Diagnosis of Proteinuria
Proteinuria and microalbuminuria are diagnosed by measuring the amount of protein excreted in the urine in a 24-hour period. Collecting urine for 24 hours can be difficult, so the physician often uses a spot urine test in which one sample of urine is analyzed. Healthy kidneys continually remove creatinine from the blood to maintain a stasis between blood levels and urine levels. The ratio of protein to creatinine in the urine can provide the physician with a good idea of how much protein is being excreted over 24 hours.
Albumin can be measured in the urine at relatively low amounts, which allows the physician to diagnose patients with early glomerular damage.
In people without diabetes, more than 1000 mg of protein in the urine in a 24-hour collection may warrant blood analysis and, possibly, a kidney biopsy.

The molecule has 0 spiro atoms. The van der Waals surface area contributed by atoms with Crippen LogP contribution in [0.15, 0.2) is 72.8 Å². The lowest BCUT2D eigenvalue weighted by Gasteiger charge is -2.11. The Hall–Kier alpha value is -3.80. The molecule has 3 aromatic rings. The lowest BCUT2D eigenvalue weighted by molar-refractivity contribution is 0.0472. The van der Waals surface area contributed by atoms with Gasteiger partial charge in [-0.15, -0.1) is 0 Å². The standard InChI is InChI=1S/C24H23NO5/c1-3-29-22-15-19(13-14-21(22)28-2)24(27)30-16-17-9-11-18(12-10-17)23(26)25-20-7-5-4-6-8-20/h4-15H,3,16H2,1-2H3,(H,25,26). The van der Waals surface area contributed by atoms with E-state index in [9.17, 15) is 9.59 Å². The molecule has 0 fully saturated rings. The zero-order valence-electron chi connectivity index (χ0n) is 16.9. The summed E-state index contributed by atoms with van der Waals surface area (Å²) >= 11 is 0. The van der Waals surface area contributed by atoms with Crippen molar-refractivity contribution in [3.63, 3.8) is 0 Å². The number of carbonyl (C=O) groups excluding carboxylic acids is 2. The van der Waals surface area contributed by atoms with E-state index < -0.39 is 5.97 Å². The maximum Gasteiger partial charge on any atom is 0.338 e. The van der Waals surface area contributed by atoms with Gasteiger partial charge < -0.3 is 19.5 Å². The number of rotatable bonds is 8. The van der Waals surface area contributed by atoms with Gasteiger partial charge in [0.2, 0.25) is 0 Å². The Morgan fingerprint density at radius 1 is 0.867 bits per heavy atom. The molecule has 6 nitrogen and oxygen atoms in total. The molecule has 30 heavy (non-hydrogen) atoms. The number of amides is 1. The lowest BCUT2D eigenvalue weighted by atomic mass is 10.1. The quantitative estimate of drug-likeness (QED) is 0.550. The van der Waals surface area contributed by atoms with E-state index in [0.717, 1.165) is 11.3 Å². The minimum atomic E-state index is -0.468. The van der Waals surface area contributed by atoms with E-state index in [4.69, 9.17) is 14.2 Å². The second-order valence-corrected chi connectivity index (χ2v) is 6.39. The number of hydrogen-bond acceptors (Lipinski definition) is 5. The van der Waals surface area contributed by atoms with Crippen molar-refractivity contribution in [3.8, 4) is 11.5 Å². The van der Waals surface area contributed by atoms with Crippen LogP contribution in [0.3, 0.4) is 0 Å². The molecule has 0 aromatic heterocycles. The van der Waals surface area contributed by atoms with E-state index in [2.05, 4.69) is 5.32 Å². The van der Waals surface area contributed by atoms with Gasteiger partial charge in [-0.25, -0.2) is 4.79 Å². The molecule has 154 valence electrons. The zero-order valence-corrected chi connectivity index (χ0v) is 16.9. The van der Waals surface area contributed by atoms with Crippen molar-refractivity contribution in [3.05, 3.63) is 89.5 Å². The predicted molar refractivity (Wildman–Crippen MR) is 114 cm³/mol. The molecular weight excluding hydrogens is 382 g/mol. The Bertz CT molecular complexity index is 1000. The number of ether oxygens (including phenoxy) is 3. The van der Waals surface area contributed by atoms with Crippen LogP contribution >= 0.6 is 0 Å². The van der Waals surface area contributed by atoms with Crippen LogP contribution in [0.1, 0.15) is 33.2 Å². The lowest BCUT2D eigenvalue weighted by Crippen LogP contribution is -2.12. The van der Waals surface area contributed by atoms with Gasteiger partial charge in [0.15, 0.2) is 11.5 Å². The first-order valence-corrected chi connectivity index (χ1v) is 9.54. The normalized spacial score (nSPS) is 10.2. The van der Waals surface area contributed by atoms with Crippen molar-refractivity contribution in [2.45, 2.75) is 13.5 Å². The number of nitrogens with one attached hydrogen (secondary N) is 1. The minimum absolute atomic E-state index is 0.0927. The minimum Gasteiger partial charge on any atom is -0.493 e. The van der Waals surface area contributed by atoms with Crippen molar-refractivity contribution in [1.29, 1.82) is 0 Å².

It is necessary to treat the underlying condition that is causing proteinuria. For example, when diabetes or hypertension is present, treatment involves controlling blood pressure with the use of an angiotensin-converting enzyme (ACE-I) inhibitor, like captopril (capoten®). Ace inhibitors prevent the conversion of angiotensin I to angiotensin II, a substance that normally causes the veins to constrict. The result is a reduction in blood pressure.
The goal is to reduce blood pressure below 130 systolic and 80 diastolic. After bun, creatinine, and potassium are monitored for 7 to 10 days, ace inhibitors are gradually increased to avoid side effects. The degree of proteinuria is checked periodically and typically improves with every dose.
It is necessary to monitor blood sugar, salt intake, diet, and exercise.
Medication Side Effects
Dry cough develops in 3% to 5% of people who take ACE-I inhibitors. Patients may switch to new blood pressure medications known as angiotensin receptor blockers (ARB), which have effects similar to ACE-I inhibitors and are not associated with cough.
ACE inhibitors should not be discontinued abruptly; dosage is reduced gradually over a long period of time.
Dietary regulation of salt and protein is beneficial to some people with proteinuria. Many physicians recommend seeing a nutritionist to help determine a proper diet for their patients.